Earlier this month, I joined the Council on Foundations after following a rather unique road in government relations, the law, and public policy. I’ve worked in all three sectors: public, private, and now independent. From my perspective, this new opportunity—this leap of faith that I’ve taken—is tailor made for what I do well, which is identifying opportunities, addressing issues, devising strategies, and solving problems in creative ways.
At the opening plenary session of this week’s Family Philanthropy Conference, David Peter Stroh challenged us to join him on a journey into systems thinking. During the discussion, I engaged in my own mental gymnastics to see how this applies to our work in public policy and government relations. It occurred to me that our involvement in the current national debates in Washington over revenue, spending emergencies, and longer term tax policy requires us to do our own version of systems thinking where we are challenged to address current emergencies while still being mindful of the precedent that’s being set—in David’s words, the intended or unintended consequences.
Following in David’s rather large footsteps, yesterday I moderated the conference’s second plenary session: “Tax Reform: What’s at Play and What’s at Stake?” Early on in the discussion one of the panelists—Matt Dolan of the Federal Policy Group—reminded us of several important dates we must all keep in mind:
Clearly we can predict at least some of the issues that lie ahead in the 113th Congress—tax reform, for example—and that, based on the impending deadlines I just mentioned, there will be a huge push for revenue. In this push, the itemized deduction could very well be back on the table as it was during the “fiscal cliff” deliberations. I can also predict that we will be following these issues closely, engaged in the process and keeping you informed of any new developments.
But what about the next issues we’re faced with down the line? How will we determine where the Council should participate? Is it as an educator, a convener, a collaborator, a lobbying force—or all of the above? And what is best for the health, well-being, growth, and future of philanthropic organizations? While my crystal ball can’t predict how it will all turn out, I can tell you this: We’ll be seeking your input as we grapple with these and other key questions and get ready to blaze some exciting new trails.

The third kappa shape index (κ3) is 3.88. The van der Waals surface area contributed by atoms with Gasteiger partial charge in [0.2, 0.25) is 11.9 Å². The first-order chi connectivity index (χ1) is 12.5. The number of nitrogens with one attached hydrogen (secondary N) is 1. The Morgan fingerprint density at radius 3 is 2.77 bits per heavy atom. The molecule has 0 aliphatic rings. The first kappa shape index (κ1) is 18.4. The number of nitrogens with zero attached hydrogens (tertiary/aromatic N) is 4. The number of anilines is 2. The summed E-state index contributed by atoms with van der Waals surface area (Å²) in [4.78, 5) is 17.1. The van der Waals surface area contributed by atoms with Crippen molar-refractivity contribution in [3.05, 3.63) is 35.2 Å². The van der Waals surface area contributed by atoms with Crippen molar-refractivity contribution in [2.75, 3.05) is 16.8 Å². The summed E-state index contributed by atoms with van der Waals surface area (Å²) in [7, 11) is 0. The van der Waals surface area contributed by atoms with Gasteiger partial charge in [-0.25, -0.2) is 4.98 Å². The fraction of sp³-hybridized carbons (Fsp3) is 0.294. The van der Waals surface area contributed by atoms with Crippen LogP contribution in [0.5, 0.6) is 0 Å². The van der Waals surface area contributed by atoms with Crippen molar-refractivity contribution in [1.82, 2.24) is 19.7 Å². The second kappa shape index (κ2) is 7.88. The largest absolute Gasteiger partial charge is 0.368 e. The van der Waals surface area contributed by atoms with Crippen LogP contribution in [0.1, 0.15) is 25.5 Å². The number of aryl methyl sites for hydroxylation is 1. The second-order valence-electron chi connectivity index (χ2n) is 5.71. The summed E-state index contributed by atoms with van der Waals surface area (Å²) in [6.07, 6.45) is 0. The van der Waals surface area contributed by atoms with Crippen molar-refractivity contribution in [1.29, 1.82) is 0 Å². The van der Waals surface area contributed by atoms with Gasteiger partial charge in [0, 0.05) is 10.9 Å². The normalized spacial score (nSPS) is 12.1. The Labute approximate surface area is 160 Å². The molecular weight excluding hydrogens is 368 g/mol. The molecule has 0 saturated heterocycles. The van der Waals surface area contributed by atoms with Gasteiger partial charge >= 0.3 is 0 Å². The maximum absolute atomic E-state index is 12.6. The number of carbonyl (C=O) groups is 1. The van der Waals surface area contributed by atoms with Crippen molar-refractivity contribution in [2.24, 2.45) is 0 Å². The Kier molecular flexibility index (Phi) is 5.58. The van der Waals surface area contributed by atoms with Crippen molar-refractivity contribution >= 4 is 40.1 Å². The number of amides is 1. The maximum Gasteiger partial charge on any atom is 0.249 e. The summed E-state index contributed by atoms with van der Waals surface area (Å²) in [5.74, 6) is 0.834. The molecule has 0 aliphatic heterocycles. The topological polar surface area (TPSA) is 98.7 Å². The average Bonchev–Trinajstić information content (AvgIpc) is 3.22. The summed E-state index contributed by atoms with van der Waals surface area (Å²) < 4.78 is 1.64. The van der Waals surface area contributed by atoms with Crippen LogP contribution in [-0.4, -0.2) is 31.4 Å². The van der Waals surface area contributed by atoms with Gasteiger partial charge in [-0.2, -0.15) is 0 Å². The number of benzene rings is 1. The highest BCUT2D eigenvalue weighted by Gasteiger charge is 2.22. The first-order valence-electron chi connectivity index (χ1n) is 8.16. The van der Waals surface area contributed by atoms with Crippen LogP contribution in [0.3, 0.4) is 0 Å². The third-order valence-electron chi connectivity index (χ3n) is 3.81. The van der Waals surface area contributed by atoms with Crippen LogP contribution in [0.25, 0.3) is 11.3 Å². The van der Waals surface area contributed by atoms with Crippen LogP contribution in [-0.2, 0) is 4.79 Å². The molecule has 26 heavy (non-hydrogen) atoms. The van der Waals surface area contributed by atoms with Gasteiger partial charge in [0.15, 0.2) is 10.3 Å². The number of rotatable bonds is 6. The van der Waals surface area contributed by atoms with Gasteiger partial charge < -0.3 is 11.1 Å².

And that leads me back to yesterday’s panel, where Matt and the other wonderful speakers—John Tyler of the Ewing Marion Kauffman Foundation, Gloria Johnson-Cusack of Leadership 18, Kristin Hull of the Nia Community Foundation, and Mike Halligan of the Dennis and Phyllis Washington Foundation—explored some of the current issues that could have a direct and potentially damaging impact on the charitable community, as well as the best opportunities to reach favorable outcomes.
For me, one of the highlights of the discussion was when Mike read thank you notes from elementary school students who participated in a production of The Princess and the Pea at the Missoula (Montana) Children’s Theatre, an organization the Washington Foundation has supported since 1990. This, he reminded us, tells the story of why philanthropy is important to America. There weren’t many dry eyes in the house when he was through.
As Mike did so movingly yesterday, please share your stories on this blog or by using mygivingstory on Twitter. There’s no better way to make sure our policymakers understand the impactful work our sector is doing every day. I also encourage you to send an e-mail to firstname.lastname@example.org to tell us about the issues that are important to you and let us know how we can serve you better.
Sue Santa is senior vice president for public policy and legal affairs at the Council on Foundations.